Hummingbirds are commonly seen as some of the more delicate, relaxed species of birds. When you see a video of a hummingbird, they are generally fluttering through a lush, flowery area, feasting peacefully on the nectar while calm music plays.
Well, as it turns out, this is mostly propaganda possibly propagated by hummingbirds themselves, as many of these creatures prefer sword fighting with their own faces to drinking delicious nectar. And that’s not just the clickbait-ey way of putting it.
Scientists from the University of California, Berkeley made this discovery while examining tropical male hummingbirds from South America, noting that some have opted for a more violent use of their bills than the general nectar intake. According to UC Berkeley Miller Postdoctoral Fellow Alejandro Rico-Guevara, “We understand hummingbirds’ lives as being all about drinking efficiently from flowers, but then suddenly we see these weird morphologies – stiff bills, hooks and serrations like teeth – that don’t make any sense in terms of nectar collection efficiency.”
In other words, these rapidly-flying airborne creatures are evolving to become more dangerous. This story’s starting to feel an awful lot like a made-for-TV SyFy channel horror movie.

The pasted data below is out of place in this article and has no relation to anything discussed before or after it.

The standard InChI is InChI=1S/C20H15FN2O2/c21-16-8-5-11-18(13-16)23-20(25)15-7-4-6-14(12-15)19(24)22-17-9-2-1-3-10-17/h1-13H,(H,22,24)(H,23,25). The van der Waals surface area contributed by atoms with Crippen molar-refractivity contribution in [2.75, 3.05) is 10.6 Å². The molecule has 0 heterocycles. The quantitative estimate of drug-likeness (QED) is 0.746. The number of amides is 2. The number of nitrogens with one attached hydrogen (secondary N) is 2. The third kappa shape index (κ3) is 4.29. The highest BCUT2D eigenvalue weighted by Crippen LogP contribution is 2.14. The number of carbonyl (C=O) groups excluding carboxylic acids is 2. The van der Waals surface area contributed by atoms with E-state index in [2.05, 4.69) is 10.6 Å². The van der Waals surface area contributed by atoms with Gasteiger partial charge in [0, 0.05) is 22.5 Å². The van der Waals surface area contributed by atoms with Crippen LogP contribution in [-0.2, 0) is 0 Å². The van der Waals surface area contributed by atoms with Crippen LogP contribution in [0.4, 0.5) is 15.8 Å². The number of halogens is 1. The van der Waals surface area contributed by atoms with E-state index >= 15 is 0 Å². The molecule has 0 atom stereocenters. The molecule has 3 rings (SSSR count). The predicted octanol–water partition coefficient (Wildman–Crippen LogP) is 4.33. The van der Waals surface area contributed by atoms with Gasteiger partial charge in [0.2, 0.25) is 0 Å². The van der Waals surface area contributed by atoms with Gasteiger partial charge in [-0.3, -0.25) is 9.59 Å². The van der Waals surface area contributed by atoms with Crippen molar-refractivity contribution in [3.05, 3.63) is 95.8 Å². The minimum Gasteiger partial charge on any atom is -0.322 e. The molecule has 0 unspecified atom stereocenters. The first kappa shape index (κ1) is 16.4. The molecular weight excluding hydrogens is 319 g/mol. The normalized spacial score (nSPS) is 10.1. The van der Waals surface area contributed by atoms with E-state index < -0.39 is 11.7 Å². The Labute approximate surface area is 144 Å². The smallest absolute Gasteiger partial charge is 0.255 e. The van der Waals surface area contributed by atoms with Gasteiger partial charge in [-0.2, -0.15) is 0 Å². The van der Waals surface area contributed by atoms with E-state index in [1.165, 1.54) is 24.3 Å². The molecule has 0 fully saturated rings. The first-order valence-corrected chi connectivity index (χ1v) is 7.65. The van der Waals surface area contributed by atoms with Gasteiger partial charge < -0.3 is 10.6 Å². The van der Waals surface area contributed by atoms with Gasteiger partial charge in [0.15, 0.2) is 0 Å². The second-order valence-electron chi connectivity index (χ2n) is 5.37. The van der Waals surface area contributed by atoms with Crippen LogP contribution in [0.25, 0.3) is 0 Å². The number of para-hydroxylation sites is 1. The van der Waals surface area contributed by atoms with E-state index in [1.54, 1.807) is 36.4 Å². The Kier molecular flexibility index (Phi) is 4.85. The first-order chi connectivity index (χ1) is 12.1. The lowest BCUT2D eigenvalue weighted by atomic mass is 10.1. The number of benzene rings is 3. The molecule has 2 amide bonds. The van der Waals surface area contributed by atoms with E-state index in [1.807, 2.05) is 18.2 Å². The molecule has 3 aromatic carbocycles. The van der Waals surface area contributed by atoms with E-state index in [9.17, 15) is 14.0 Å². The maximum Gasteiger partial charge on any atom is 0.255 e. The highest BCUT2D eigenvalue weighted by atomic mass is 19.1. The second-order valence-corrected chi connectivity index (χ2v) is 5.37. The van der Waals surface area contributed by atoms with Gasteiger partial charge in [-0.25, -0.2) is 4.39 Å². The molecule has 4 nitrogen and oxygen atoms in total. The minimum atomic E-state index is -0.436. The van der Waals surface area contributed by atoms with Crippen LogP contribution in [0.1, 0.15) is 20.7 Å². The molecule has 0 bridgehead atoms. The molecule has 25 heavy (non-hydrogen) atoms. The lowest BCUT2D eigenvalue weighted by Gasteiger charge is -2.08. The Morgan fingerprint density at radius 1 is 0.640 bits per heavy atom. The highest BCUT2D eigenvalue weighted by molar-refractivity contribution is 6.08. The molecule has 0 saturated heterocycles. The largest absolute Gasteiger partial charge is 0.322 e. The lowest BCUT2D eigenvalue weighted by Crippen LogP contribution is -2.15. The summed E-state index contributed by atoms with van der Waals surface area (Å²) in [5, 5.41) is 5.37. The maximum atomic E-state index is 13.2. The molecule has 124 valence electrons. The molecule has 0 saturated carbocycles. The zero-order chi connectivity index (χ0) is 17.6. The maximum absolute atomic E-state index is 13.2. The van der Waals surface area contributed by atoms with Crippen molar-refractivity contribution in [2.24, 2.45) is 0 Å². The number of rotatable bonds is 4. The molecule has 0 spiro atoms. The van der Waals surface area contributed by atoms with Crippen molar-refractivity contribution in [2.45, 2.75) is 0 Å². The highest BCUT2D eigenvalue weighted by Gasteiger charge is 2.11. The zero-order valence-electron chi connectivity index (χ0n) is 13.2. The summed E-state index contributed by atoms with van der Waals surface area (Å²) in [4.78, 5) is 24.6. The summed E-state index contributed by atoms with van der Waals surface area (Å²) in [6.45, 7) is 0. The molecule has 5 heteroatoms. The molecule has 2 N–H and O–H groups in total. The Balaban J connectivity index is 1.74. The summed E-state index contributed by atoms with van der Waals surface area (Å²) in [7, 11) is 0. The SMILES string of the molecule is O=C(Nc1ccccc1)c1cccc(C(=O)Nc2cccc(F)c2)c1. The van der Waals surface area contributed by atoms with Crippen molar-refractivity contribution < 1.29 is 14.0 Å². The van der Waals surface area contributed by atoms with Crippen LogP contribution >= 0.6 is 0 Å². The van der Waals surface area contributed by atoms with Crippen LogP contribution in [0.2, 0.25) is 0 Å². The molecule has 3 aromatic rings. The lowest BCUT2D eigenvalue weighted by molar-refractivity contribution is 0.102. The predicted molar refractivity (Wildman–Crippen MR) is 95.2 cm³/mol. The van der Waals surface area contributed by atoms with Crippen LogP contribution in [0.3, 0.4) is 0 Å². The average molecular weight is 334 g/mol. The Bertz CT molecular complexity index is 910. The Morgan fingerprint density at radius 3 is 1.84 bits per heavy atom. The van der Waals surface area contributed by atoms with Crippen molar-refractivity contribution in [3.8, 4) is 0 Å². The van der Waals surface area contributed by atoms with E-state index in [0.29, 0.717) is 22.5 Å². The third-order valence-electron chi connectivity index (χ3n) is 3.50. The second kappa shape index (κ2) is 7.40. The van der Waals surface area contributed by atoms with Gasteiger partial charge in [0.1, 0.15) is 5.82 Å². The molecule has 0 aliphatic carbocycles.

With the use of speed-intensive cameras, the scientists were able to take a deeper look into the various ways the birds approach feeding, as well as discover why these seemingly docile animals have become the feathered versions of Inigo Montoya. Apparently, these fighting evolutions have been developed not just to ward off predators, but many times to battle off fellow hummingbirds attempting to invade a feeding area.
While this does sound brutal, it would definitely come in handy in the bacon section of any breakfast buffet. Additionally, the birds look to fight off potential mating competition as well as even threats such as owls and hawks.
Although these developments have turned many of these male hummingbirds into adept warriors, it does make their dining less efficient, as the females in some species have curved bills especially for certain flowers and many of the males’ straighter bills force them to often find different options altogether. In other words, they’ve become that one healthy friend that not only shows off their new muscles, but makes a big deal about all the foods they can’t eat.
Alejandro Rico-Guevara’s paper on hummingbird feeding will appear in the January edition of Integrative Organismal Biology.